Everyday Rituals
"Ritual": the established form for a ceremony, specifically the order of words prescribed for a religious ceremony (taken from Webster's New Collegiate Dictionary).
This is the definition that most Pagans, or anyone in the magickal community, tend to adhere to when describing ritual.
Perhaps, though, as Pagan parents we need to expand upon this definition. So many young children are not capable of, or interested in, participating in long, drawn-out religious rites. Any Pagan parent who has brought children to a festival, or to any type of Pagan event or ceremony, is made painfully aware of this.
So how do we allow our children to participate in ritual, without causing undue disruption? And how do we teach our children to appreciate ritual?
First of all, let me give you my definition of ritual: any action or series of actions, undergone with deliberate and conscious thought and/or intent. A mouthful as written here ~ I'm normally not that formal *grin.*
Most families, Pagan or not, have their own personal rituals that they enjoy and stick to. For instance, the ritual many parents have of saying goodnight. How can you incorporate Paganism into this? There are any number of choices. To give you an example, I always draw protection circles around our daughters when tucking them into bed, to keep bad dreams away. This gives a nightly boost to their dreamcatchers, and makes them feel just a bit more secure. Of course, I now have to give a protection circle to Firecracker, the hamster that belongs to Silverwing, but that is okay too. *smile*
There are so many actions that we do every single day, that can be changed from just habit to ritual by simply "thinking" about what we are doing, and why. The simple act of fixing meals becomes a labor of love when the food is blessed while it is cooking. I've been teaching Silverwing and Willow my "rule of 3" with salt, and to always stir deosil in the pot or pan, to blend in positive energy.
Most Christian families enjoy a meal blessing, and I think that this is something that would be good for Pagan families to share as well. It doesn't have to be elaborate. One of the most common blessings Oak uses is "blessed be this food, and the hands that prepared it." (By the way, for all you Pagan spouses out there who are not cooking the meals, this is a lovely way to acknowledge the efforts of the partner who is ~ subtle hint there *grin*.)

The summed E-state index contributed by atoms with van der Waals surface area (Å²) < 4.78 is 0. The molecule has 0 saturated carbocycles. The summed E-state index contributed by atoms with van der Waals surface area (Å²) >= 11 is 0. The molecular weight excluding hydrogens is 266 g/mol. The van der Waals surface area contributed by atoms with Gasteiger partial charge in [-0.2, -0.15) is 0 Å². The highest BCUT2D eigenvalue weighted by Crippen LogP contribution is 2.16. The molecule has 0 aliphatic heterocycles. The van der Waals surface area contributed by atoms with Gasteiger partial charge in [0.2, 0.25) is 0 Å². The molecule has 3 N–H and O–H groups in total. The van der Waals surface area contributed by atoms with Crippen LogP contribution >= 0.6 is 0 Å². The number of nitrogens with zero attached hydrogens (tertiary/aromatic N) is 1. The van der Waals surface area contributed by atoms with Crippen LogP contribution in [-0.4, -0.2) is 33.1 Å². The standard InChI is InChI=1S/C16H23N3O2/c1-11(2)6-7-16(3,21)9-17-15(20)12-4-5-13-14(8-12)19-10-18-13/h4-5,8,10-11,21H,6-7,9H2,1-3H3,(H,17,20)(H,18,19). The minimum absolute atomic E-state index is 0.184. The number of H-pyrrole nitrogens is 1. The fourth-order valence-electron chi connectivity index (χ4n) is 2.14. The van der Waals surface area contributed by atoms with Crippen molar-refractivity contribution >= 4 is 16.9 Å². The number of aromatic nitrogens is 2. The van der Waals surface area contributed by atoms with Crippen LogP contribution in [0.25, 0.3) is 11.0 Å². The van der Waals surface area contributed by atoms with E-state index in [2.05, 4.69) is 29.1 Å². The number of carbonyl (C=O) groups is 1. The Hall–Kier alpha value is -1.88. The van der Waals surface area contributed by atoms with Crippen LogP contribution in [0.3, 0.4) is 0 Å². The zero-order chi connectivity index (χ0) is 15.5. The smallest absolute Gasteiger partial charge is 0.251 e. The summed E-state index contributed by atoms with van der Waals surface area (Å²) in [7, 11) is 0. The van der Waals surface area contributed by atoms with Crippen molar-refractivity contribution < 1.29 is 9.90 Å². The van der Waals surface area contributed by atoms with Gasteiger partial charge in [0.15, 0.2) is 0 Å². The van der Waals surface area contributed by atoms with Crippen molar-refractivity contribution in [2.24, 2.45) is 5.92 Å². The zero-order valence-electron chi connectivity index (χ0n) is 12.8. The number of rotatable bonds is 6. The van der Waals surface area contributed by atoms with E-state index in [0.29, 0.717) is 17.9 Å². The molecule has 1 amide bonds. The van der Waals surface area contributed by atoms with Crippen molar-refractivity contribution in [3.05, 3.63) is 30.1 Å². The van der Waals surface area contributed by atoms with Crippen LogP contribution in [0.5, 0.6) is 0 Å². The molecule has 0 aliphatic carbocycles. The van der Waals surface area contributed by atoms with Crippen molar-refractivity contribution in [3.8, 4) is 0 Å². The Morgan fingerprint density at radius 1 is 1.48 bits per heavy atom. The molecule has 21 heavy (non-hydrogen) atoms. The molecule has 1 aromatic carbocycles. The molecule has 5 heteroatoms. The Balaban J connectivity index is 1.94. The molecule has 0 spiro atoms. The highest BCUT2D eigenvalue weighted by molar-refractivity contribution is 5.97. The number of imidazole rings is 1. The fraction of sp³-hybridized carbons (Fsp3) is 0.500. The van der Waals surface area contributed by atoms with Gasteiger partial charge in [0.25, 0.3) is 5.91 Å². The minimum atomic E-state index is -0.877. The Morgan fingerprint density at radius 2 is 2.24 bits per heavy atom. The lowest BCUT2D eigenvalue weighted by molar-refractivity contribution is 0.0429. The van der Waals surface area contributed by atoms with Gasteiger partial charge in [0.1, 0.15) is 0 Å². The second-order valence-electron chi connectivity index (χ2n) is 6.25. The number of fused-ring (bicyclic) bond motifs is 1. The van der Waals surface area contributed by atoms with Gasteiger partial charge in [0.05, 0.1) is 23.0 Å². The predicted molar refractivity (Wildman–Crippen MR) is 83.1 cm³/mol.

Daily showers or baths can serve as mini cleansing rituals. One of my favorite techniques, which I've told the girls about, is to imagine negative emotions or thoughts rising to the surface of the skin, in icky, ugly colors. Then see the water wash them away. A very simple technique, but very effective. And it is a ritual that children can enjoy, and understand.
Special rituals can be devised for children who are sick. When the girls are sick, they know they have to stay in bed or on the couch if they are running a fever. But they also know that they get cold orange juice, hot chicken soup, and pretty much almost any food that they can keep down when they are sick. What they don't realize (or at least have not commented on) is that I charge their medicine with extra healing energy. And, wherever they are resting, I try to make sure that a charged healing candle is burning within sight of them.
Okay, so your kids aren't sick ... lucky you! Maybe you can charge their vitamins instead. In such a case, it probably wouldn't be a bad idea. It makes the vitamins work more effectively and, most importantly, it lets the children know that you care.
Another "ritual" that we enjoy almost every morning is when I brush each girl's hair. They both have beautiful, golden hair and I really enjoy brushing it. I try to use those few minutes in the morning to tell them positive things about themselves, even if it is simply how beautiful they are and how much I love them.
Another favorite ritual, on weekends, is vacating the kitchen to let Oak fix his famous "Daddy's Big Breakfasts." These breakfasts range from biscuits and gravy, to cheese eggs, to almost anything (depending on what we have in the fridge). The girls love these breakfasts and, to be honest, I love the break on the weekends.
One ritual that the girls themselves have started is bringing me home flowers almost every day after school. I treasure these daisies and clumps of clover just as much as if they were huge bouquets of roses. Usually they grace the kitchen table, until they die back.
Don't get me wrong ... ritual in sacred space is a wonderful experience. We try to emphasize to the girls that ritual is a very special time, a time to be close to the Lord and Lady. Even if they don't understand the full significance of the ceremony, they can at least appreciate the occasion, and respect its importance to others. But I think that the everyday rituals that make up our lives have far more impact, overall.
So perhaps tomorrow, when you make your first cup of coffee or tea, you'll charge it with energy to face the day. As you prepare dinner, you might take a moment to bless the food and drink, and to honor the sacrifices made for it. As you tuck your children in, you might spare a couple of minutes to create sweeter dreams for them.
Now, if I could just find a ritual or spell that would actually do the housework, I would be complete! LOL

Amberflame ~ 5/2/99

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